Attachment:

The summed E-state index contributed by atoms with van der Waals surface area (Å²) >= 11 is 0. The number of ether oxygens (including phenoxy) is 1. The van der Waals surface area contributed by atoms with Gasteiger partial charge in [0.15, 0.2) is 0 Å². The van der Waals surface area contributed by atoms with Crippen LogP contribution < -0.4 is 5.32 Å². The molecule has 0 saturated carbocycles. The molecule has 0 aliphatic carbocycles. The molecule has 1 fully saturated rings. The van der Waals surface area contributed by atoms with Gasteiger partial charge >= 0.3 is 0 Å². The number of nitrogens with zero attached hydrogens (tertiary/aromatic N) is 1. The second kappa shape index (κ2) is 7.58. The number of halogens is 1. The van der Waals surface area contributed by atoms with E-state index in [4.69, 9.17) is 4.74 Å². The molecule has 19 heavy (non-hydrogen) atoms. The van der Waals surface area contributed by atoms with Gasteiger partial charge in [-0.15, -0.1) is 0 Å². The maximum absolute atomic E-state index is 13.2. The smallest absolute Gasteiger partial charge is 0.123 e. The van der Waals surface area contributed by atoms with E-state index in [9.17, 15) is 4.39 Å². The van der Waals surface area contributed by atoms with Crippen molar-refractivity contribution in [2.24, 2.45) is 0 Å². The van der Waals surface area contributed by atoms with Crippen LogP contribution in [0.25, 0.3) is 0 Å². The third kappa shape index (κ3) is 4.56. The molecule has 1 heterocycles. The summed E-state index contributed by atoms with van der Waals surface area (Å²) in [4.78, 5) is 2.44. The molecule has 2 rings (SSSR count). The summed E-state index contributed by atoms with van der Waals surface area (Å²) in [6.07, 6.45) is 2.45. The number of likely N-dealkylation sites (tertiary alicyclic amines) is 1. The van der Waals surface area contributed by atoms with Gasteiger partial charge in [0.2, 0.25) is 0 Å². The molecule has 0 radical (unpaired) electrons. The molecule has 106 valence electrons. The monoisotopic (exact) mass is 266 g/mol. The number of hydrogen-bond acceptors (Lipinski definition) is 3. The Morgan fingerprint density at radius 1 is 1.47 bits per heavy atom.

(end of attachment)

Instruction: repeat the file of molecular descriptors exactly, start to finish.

The summed E-state index contributed by atoms with van der Waals surface area (Å²) >= 11 is 0. The number of ether oxygens (including phenoxy) is 1. The van der Waals surface area contributed by atoms with Gasteiger partial charge in [0.15, 0.2) is 0 Å². The van der Waals surface area contributed by atoms with Crippen LogP contribution < -0.4 is 5.32 Å². The molecule has 0 saturated carbocycles. The molecule has 0 aliphatic carbocycles. The molecule has 1 fully saturated rings. The van der Waals surface area contributed by atoms with Gasteiger partial charge >= 0.3 is 0 Å². The number of nitrogens with zero attached hydrogens (tertiary/aromatic N) is 1. The second kappa shape index (κ2) is 7.58. The number of halogens is 1. The van der Waals surface area contributed by atoms with E-state index in [4.69, 9.17) is 4.74 Å². The molecule has 19 heavy (non-hydrogen) atoms. The van der Waals surface area contributed by atoms with Gasteiger partial charge in [-0.15, -0.1) is 0 Å². The maximum absolute atomic E-state index is 13.2. The smallest absolute Gasteiger partial charge is 0.123 e. The van der Waals surface area contributed by atoms with E-state index in [9.17, 15) is 4.39 Å². The van der Waals surface area contributed by atoms with Crippen molar-refractivity contribution in [2.24, 2.45) is 0 Å². The van der Waals surface area contributed by atoms with Crippen LogP contribution in [0.25, 0.3) is 0 Å². The third kappa shape index (κ3) is 4.56. The molecule has 1 heterocycles. The summed E-state index contributed by atoms with van der Waals surface area (Å²) in [4.78, 5) is 2.44. The molecule has 2 rings (SSSR count). The summed E-state index contributed by atoms with van der Waals surface area (Å²) in [6.07, 6.45) is 2.45. The number of likely N-dealkylation sites (tertiary alicyclic amines) is 1. The van der Waals surface area contributed by atoms with Gasteiger partial charge in [0.2, 0.25) is 0 Å². The molecule has 0 radical (unpaired) electrons. The molecule has 106 valence electrons. The monoisotopic (exact) mass is 266 g/mol. The number of hydrogen-bond acceptors (Lipinski definition) is 3. The Morgan fingerprint density at radius 1 is 1.47 bits per heavy atom.